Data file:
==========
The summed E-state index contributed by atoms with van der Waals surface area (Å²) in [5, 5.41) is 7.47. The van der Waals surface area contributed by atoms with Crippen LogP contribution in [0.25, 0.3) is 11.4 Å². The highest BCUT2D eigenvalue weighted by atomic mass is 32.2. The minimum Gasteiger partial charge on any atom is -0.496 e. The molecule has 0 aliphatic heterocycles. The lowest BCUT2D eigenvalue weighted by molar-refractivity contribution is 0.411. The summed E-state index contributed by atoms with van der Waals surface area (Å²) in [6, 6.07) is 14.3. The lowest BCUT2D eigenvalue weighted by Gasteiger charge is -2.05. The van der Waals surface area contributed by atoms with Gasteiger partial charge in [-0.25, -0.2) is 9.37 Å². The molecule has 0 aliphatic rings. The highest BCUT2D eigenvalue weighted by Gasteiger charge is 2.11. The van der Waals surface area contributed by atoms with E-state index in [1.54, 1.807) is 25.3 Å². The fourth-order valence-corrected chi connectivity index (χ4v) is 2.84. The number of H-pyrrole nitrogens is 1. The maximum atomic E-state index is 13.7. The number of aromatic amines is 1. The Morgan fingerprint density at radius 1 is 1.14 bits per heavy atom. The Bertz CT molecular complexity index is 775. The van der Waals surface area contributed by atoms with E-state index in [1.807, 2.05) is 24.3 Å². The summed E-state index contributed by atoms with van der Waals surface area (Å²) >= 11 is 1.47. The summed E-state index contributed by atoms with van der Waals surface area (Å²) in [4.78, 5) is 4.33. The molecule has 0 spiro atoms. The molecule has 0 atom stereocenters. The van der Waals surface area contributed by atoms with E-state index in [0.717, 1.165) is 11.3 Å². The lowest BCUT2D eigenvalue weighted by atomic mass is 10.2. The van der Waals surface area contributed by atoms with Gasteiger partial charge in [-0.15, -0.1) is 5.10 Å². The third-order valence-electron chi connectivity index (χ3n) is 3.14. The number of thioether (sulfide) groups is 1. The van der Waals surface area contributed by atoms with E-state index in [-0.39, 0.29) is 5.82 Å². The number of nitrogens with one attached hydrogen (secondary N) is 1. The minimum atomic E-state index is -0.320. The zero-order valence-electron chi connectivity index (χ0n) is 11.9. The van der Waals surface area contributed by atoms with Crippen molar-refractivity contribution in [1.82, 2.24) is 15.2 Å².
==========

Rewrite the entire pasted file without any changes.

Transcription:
The summed E-state index contributed by atoms with van der Waals surface area (Å²) in [5, 5.41) is 7.47. The van der Waals surface area contributed by atoms with Crippen LogP contribution in [0.25, 0.3) is 11.4 Å². The highest BCUT2D eigenvalue weighted by atomic mass is 32.2. The minimum Gasteiger partial charge on any atom is -0.496 e. The molecule has 0 aliphatic heterocycles. The lowest BCUT2D eigenvalue weighted by molar-refractivity contribution is 0.411. The summed E-state index contributed by atoms with van der Waals surface area (Å²) in [6, 6.07) is 14.3. The lowest BCUT2D eigenvalue weighted by Gasteiger charge is -2.05. The van der Waals surface area contributed by atoms with Gasteiger partial charge in [-0.25, -0.2) is 9.37 Å². The molecule has 0 aliphatic rings. The highest BCUT2D eigenvalue weighted by Gasteiger charge is 2.11. The van der Waals surface area contributed by atoms with E-state index in [1.54, 1.807) is 25.3 Å². The fourth-order valence-corrected chi connectivity index (χ4v) is 2.84. The number of H-pyrrole nitrogens is 1. The maximum atomic E-state index is 13.7. The number of aromatic amines is 1. The Morgan fingerprint density at radius 1 is 1.14 bits per heavy atom. The Bertz CT molecular complexity index is 775. The van der Waals surface area contributed by atoms with E-state index in [1.807, 2.05) is 24.3 Å². The summed E-state index contributed by atoms with van der Waals surface area (Å²) >= 11 is 1.47. The summed E-state index contributed by atoms with van der Waals surface area (Å²) in [4.78, 5) is 4.33. The molecule has 0 spiro atoms. The molecule has 0 atom stereocenters. The van der Waals surface area contributed by atoms with E-state index in [0.717, 1.165) is 11.3 Å². The lowest BCUT2D eigenvalue weighted by atomic mass is 10.2. The van der Waals surface area contributed by atoms with Gasteiger partial charge in [-0.15, -0.1) is 5.10 Å². The third-order valence-electron chi connectivity index (χ3n) is 3.14. The number of thioether (sulfide) groups is 1. The van der Waals surface area contributed by atoms with E-state index in [-0.39, 0.29) is 5.82 Å². The number of nitrogens with one attached hydrogen (secondary N) is 1. The minimum atomic E-state index is -0.320. The zero-order valence-electron chi connectivity index (χ0n) is 11.9. The van der Waals surface area contributed by atoms with Crippen molar-refractivity contribution in [1.82, 2.24) is 15.2 Å².